Poland Table of Contents
After rising sharply in the early 1970s, domestic oil production dropped and remained at about 350,000 tons per year into the 1980s because no new deposits were discovered. Domestic oil had never accounted for more than 5 percent of total consumption, but even this figure had dropped sharply by 1980. Under these circumstances, the Soviet Union supplied between 80 percent and 100 percent of Poland's imported oil, with some purchases from the Middle East when market conditions permitted. Poland received Soviet oil through the Druzhba Pipeline, which remained the chief source of imported oil in early 1992. The line supplied the major refinery at Plock. Oil arriving by ship from other sources was processed at a refinery near Gdansk (see fig. 14). In 1992, however, the pattern of Polish oil imports changed markedly. Because the Druzhba Pipeline was considered subject to political pressure and delivery taxes by the countries through which it passed, and because Russian crude oil was high in environmentally undesirable sulfur, Poland cut imports from that source from 63 percent in 1991 to 36 percent in 1992. The gap was to be filled by North Sea (British and Norwegian) oil imports, which rose from 19.5 to 26 percent in 1991, and by the Organization of Petroleum Exporting Countries (OPEC) imports, which rose from 17.5 to 38 percent in 1992. To accommodate more North Sea oil, the transloading capacity of the North Harbor facility at Gdansk was doubled in 1992.
Domestic natural gas provided a much higher percentage of national consumption than did domestic oil. Although pipeline imports of gas from the Soviet Union rose sharply in the 1970s and early 1980s, reaching 5.3 billion cubic meters in 1981, domestic output remained slightly ahead of that figure. Domestic natural gas exploration was pursued vigorously in the 1980s, but equipment shortages hampered the effort. By 1991, however, Polish experts declared the country potentially self-sufficient in natural gas; in 1990 and 1991, large-scale agreements with United States firms brought about new exploration in Silesia and made possible extraction of gas from Poland's many intact coal seams. New domestic gas sources opened the prospect of reducing reliance on coal and saving the hard currency spent on the 7 billion cubic meters of gas imported (mostly from the former Soviet Union) in 1991. No natural gas was imported from the West in 1991, nor did plans for 1992 call for such imports. At the end of 1991, a new agreement with Russia maintained both oil and gas deliveries from that country at approximately their previous levels. (Some 5 million tons of oil were delivered from Russia in 1991.) At the same time, plans called for linkage of Polish and German gas lines as early as 1993, making Poland's gas supply more flexible.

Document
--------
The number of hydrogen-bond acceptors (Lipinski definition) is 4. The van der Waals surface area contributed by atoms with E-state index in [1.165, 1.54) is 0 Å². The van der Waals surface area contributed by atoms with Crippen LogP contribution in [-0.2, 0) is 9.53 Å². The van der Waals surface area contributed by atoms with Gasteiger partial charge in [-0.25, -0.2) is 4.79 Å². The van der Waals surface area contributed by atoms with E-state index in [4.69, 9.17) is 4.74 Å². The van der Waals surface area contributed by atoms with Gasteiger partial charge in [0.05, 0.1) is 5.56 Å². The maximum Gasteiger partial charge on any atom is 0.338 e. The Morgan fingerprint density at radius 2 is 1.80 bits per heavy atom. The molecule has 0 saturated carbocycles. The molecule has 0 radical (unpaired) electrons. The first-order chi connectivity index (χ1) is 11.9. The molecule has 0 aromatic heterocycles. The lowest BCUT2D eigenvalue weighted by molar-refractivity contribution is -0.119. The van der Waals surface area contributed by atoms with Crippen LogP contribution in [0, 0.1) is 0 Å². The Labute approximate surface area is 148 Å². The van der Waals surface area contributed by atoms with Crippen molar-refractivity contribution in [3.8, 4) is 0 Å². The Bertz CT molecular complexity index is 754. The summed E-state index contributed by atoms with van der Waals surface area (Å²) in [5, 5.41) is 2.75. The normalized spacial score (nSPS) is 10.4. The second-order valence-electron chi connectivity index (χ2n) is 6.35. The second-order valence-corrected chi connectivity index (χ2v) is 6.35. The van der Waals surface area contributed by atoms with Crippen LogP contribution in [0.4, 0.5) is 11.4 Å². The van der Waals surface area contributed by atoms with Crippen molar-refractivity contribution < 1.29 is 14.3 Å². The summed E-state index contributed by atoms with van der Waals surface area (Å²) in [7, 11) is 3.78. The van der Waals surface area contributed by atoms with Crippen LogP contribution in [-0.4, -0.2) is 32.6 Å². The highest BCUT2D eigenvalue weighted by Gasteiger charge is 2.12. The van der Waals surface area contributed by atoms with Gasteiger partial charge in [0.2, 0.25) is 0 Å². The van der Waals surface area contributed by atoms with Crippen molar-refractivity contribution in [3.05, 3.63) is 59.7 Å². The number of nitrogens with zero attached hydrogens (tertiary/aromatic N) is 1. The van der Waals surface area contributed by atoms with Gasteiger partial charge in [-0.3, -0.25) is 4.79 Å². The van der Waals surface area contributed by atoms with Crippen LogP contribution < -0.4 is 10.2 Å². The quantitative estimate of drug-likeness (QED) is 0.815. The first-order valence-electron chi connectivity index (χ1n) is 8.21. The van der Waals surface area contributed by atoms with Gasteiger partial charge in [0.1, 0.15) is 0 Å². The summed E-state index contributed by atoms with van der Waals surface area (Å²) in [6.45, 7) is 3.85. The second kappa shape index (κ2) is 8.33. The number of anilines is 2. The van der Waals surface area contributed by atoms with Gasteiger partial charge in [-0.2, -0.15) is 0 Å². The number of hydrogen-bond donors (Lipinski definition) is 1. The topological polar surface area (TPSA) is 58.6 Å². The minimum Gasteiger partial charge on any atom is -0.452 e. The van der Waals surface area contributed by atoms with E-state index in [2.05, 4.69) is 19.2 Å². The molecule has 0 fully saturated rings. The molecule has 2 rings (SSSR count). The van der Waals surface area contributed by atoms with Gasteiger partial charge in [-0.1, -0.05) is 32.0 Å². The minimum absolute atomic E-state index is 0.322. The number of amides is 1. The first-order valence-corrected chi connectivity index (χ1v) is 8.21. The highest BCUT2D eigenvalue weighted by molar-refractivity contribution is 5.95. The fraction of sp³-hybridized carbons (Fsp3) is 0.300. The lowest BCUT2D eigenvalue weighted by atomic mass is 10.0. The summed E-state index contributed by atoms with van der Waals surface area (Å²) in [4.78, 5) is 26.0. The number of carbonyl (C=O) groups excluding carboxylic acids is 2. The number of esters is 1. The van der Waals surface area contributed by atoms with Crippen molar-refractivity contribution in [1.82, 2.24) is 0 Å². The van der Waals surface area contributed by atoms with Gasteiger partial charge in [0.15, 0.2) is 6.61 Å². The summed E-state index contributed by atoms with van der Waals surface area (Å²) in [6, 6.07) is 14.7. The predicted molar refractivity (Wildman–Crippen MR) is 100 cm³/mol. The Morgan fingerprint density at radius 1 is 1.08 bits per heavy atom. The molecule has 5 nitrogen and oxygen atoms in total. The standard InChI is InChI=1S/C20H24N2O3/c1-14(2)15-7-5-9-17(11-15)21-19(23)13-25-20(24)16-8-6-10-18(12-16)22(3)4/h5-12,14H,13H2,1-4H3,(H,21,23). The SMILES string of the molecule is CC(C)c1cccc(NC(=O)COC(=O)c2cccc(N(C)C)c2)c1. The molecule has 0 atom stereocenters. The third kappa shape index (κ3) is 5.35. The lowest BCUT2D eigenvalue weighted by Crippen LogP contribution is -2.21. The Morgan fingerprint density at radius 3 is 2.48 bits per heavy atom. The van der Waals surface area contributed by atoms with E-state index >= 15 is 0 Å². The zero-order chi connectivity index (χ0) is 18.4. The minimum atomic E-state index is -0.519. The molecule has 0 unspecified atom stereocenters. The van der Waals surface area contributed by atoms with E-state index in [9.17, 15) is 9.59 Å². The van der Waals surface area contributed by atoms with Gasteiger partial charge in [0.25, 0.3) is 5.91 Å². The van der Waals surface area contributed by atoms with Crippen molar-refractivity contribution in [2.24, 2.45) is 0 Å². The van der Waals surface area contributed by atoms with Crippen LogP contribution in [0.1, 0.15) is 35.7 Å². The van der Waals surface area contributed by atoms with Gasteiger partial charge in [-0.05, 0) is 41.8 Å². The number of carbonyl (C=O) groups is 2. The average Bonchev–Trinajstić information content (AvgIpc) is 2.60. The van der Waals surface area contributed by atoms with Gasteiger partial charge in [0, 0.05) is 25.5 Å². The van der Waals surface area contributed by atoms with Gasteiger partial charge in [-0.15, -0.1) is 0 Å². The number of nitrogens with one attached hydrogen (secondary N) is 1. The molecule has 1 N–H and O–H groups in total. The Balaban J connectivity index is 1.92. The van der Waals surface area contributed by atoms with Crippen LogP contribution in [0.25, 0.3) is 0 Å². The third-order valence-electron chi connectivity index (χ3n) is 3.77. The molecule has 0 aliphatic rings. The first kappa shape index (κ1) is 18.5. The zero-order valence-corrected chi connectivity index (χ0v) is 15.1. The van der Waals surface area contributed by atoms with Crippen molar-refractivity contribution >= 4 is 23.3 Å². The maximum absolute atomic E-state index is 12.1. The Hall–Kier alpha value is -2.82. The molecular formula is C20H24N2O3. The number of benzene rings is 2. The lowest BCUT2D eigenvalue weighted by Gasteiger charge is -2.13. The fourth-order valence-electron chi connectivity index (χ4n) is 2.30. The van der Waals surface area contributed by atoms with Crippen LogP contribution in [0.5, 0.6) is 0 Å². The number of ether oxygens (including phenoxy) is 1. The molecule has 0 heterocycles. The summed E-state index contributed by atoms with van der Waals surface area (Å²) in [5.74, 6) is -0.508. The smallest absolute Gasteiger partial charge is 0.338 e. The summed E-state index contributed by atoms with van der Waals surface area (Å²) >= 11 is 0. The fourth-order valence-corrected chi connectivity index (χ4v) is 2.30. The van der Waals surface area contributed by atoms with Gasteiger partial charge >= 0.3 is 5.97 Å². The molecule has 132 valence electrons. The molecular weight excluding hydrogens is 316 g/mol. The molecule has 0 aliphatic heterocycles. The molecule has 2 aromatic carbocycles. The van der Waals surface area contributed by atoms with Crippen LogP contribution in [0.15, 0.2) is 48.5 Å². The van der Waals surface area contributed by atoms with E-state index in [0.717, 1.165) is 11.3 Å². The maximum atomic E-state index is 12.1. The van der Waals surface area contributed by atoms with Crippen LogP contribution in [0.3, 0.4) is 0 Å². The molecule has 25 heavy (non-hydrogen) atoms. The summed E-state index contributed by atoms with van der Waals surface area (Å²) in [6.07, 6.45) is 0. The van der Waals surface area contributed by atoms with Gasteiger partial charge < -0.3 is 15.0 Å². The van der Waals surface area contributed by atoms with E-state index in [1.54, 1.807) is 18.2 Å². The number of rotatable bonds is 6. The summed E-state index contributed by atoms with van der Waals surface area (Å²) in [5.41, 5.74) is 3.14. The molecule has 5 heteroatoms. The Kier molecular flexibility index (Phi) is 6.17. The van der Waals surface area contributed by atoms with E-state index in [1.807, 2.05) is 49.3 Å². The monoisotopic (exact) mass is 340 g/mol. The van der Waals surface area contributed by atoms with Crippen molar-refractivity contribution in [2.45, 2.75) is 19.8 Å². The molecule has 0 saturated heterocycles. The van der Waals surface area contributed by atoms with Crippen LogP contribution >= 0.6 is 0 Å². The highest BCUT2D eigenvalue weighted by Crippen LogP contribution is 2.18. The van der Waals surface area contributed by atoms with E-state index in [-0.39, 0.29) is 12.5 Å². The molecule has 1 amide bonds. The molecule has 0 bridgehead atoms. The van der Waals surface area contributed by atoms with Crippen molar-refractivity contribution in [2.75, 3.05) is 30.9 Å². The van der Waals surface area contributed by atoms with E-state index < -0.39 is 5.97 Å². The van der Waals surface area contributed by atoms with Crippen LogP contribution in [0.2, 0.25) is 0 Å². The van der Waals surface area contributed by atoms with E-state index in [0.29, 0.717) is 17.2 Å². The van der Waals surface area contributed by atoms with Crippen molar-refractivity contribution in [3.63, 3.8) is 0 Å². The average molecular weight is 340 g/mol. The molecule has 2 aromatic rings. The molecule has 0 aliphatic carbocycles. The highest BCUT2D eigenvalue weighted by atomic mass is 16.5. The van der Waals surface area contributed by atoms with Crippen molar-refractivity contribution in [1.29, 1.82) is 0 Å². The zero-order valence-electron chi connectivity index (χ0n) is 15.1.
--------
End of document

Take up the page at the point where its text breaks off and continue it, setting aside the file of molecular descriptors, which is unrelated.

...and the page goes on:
Data as of October 1992